Shrek 2 (2004)
Trailer-Shark Tale, Madagascar
Menu Animation & Audio
Audio Commentary-Kelly Asbury And Conrad Vernon (Directors)
Audio Commentary-Aron Warner (Producer) And Mike Andrews (Editor)
Featurette-The Tech of Shrek 2
Featurette-Meet The Cast
Featurette-Meet Puss In Boots
Featurette-The Music Of Shrek 2
Trailer-Lemony Snickets' A Series Of Unfortunate Events
Trailer-The Cat In The Hat, Thunderbirds
Notes-Far Far Away Times
Game-Far Far Away Idol
Music Highlights-Fiona's Jukebox
Song Lyrics-Sing Along With Fairy Godmother
Music Video-'Accidentally In Love' By Counting Crows
Custom Play-Favorite Scenes
Game-Interactive Map, Find Puss In Boots, Save Fiona!
|Year Of Production||2004|
|RSDL / Flipper||RSDL (34:01)||Cast & Crew|
|Start Up||Language Select Then Ads Then Menu|
|Region Coding||2,4||Directed By||
Universal Pictures Home Video
James McKee Smith
|Pan & Scan/Full Frame||None||
English Dolby Digital 5.1 (448Kb/s)
Spanish Dolby Digital 5.1 (384Kb/s)
Catalan Dolby Digital 5.1 (384Kb/s)
English Audio Commentary Dolby Digital 2.0 (192Kb/s)
English Audio Commentary Dolby Digital 2.0 (192Kb/s)
|Widescreen Aspect Ratio||1.85:1|
|Video Format||576i (PAL)|
|Original Aspect Ratio||1.85:1||Miscellaneous|
English for the Hearing Impaired
English Audio Commentary
Spanish Audio Commentary
English Audio Commentary
Spanish Audio Commentary
|Annoying Product Placement||Yes, Starbucks parody, for example.|
|Action In or After Credits||Yes|
The highest grossing film of 2004 and one of the highest grossing comedies ever, Shrek 2 continues the story of our lovable green swamp-dweller (Mike Myers) and his new bride Princess Fiona (Cameron Diaz) as they return from their romantic, whirlwind honeymoon. His trusty steed Donkey (Eddie Murphy) is by his side, as well as many of the other familiar fairytale characters recognisable from the highly successful first film. Given the popularity of this franchise, a third Shrek film is a certainty.
Upon returning home to their swamp, the newlyweds are accosted by an official royal reception, trumpets and all. It appears Princess Fiona's parents (the King and Queen) have caught wind of the wedding and want to make the nuptials officially known in their kingdom Far, Far Away - which happens to be literally Far, Far Away. The couple sets off to Fiona's homeland with Donkey in tow, only to find themselves less than welcome upon arrival. The King (John Cleese) doesn't approve of Princess Fiona's giant green Ogre husband, mainly due to a binding commitment with the Fairy Godmother (Jennifer Saunders) which involved him promising Fiona's hand in marriage to her son, Prince Charming (Rupert Everett). Undergoing repeated threats from the heavy-handed Fairy and at a loss as to what to do, the King hires a hit man - Puss In Boots (Antonio Banderas) to remove Shrek from the equation, however Puss proves to be no more than a big pussycat who instantly befriends our green hero. Deep feelings of inadequacy in the new royal environment lead Shrek to the Fairy Godmother's potion factory, where he hopes to gain that certain hunky profile that he believes Fiona is craving.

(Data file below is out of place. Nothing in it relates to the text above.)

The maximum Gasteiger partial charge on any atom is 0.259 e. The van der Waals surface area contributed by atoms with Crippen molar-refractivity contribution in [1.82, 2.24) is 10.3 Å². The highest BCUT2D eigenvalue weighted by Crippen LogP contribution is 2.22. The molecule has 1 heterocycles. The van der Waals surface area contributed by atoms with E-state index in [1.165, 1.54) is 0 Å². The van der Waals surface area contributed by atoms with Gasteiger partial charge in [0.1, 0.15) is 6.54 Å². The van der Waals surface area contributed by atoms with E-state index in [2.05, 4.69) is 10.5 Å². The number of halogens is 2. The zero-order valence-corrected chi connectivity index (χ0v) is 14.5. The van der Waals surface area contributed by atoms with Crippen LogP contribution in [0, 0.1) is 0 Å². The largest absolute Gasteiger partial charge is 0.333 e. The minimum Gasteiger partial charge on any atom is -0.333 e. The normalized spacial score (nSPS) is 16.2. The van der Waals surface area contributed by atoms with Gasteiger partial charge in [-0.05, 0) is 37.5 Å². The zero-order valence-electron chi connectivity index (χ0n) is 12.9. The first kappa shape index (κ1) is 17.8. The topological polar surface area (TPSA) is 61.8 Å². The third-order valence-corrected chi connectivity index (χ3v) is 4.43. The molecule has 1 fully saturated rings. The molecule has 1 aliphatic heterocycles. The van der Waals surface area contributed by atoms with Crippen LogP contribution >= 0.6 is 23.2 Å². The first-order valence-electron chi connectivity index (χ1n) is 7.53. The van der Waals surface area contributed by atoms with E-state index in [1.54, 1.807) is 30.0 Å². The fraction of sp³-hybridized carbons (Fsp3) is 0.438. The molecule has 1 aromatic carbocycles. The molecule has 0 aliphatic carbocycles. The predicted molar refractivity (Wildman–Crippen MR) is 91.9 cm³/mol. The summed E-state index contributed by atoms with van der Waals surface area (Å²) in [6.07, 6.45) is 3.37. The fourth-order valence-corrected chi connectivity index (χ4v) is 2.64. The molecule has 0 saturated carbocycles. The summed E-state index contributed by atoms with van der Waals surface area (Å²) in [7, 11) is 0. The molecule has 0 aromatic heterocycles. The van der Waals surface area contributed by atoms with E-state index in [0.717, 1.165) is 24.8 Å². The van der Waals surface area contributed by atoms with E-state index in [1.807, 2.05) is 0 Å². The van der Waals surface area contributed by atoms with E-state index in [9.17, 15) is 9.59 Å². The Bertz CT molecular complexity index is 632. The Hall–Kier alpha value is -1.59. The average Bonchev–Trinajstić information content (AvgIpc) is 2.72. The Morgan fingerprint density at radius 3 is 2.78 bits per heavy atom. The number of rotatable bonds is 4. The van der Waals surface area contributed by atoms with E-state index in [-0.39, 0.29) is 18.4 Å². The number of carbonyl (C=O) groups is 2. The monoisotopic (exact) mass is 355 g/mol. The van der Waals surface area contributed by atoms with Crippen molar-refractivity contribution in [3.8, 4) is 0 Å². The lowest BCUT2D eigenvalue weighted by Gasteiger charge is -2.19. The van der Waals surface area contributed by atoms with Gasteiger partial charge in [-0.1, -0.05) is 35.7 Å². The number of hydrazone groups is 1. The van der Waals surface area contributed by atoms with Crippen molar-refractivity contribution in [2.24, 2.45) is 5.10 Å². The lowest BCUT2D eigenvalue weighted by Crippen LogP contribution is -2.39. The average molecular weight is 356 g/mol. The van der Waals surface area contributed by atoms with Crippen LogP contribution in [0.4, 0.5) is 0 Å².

One thing I can say about this sequel is that it certainly hits the mark as far as laughs are concerned. There's very few of the treacly emotional moments that were present in the first film, preferring here to rely more on the quick humour and visual gags that seemed to make the original so memorable. This is easily my personal favourite of the two.
A great wealth of voice talent has been cast for this sequel, including renowned comedians John Cleese as Fiona's father The King and Jennifer Saunders as the Fairy Godmother, who you certainly don't want to get on the bad side of. Rupert Everett is barely recognisable as the spoilt and pompous Prince Charming, and similarly with Julie Andrews who plays The Queen. All in all this is a great sequel, superior to the original in my opinion and a hilarious bit of fun for the family.